Social security breakdown

By Danielle Brooke Ruckert |

#Whyismypaychecklessthisweek was a trending topic last month on Twitter, when every working person in America became aware of the 2013 changes in taxing after receiving their first paycheck of the year. The payroll-tax holiday expired January 1, 2013, raising worker’s share of the Social Security tax from 4.2 percent to 6.2 percent.

Personally, I’ve noticed a small reduction in my bi-weekly paychecks and began to do some research. After interviewing recent Flagler College graduates and hearing the same answer six times, I’ve come to the conclusion that many recent graduates of Flagler College have definitely noticed a larger chunk of their income missing from each paycheck, but are not familiar with the reasons behind this.

As someone who has always been a “Why?” person, I have thousands of questions about everything from “Why would Congress create a tax holiday?” (Answer: to give American’s the opportunity to be more liquid and increase buying in the markets) to “Why would Congress allow the holiday to expire if we are still in a recession?” (Answer:the tax holiday was originally only supposed to last one year). My question now, is why are we continuing to pay a social security tax?

Generations Y and Z, myself included in that bracket, pay social security “for the old people,” as many say. However, the purpose of social security is essentially not to support our elders, but to invest in a program that will help to support us when we reach the age of retirement. Why do we continue to pay into something to which we will reap little or no benefit? That remains to be a question unanswered.

A Ponzi scheme is the payment of returns to existing investors from funds contributed by new investors. While Ponzi schemes and Social Security have similar structures, Social Security payouts have always been openly endorsed by constantly incoming tax revenue and interest being received from the Social Security system’s Treasury bonds. As the government program is unlikely to suddenly collapse and participation in the program is necessary in order for someone to join the U.S.Labor Force, Social Security seems to stand strong in the current America.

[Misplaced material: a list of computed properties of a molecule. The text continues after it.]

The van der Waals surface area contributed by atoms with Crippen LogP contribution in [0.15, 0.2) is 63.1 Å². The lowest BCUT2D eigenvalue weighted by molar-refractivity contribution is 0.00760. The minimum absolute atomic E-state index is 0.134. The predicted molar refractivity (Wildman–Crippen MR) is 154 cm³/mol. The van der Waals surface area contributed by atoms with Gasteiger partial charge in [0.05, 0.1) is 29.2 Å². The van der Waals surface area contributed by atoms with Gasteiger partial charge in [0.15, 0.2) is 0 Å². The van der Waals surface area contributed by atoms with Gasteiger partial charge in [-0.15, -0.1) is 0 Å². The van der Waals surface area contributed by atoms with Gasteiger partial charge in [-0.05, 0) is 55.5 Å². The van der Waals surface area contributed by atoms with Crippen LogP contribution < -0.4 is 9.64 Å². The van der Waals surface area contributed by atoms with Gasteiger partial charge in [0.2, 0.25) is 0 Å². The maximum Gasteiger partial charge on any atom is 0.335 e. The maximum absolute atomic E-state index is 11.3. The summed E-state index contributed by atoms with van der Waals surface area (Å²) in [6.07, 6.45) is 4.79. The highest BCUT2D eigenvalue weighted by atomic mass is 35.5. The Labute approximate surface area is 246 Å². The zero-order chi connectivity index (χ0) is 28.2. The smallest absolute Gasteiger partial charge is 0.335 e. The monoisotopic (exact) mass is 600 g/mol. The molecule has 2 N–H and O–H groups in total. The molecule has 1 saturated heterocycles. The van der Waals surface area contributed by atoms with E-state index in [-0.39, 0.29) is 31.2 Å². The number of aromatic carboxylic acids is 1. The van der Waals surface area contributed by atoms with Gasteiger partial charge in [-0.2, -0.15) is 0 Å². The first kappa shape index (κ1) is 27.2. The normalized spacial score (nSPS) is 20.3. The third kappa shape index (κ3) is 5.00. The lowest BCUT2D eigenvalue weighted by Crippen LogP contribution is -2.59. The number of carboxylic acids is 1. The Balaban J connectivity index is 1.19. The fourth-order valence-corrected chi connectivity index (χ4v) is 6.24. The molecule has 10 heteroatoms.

Nevertheless, in the 2012 annual summary of reports, Social Security trustees believe that the trust fund reserves subsidizing Social Security will be empty by 2033. I am a 22-year-old, so my retirement year, as of today, is 2061. It is obvious that upon acquiring a job post-graduation this year, I need to begin putting money away if I plan to retire one day, because the retirement plan the government provides will have to support too many people without enough assets.

If many people, like myself, are already under the impression that Social Security is a fizzling plan, why then, do we continue to pay into this entity? Why have we not come up with an alternate plan of action to accommodate for our ever-growing population? When fiscal bills are presented to the government, they must be first introduced in the House of Representatives for the simple reason that our Founding Fathers wanted the people to be in control of their finances. How then, as a government of the people, can we continue to complain about tax holidays expiring and tweet about why our paychecks are smaller, when we refuse to come up with changes to the system? We are ignoring a very real problem that the generations of America’s youth will face, why?

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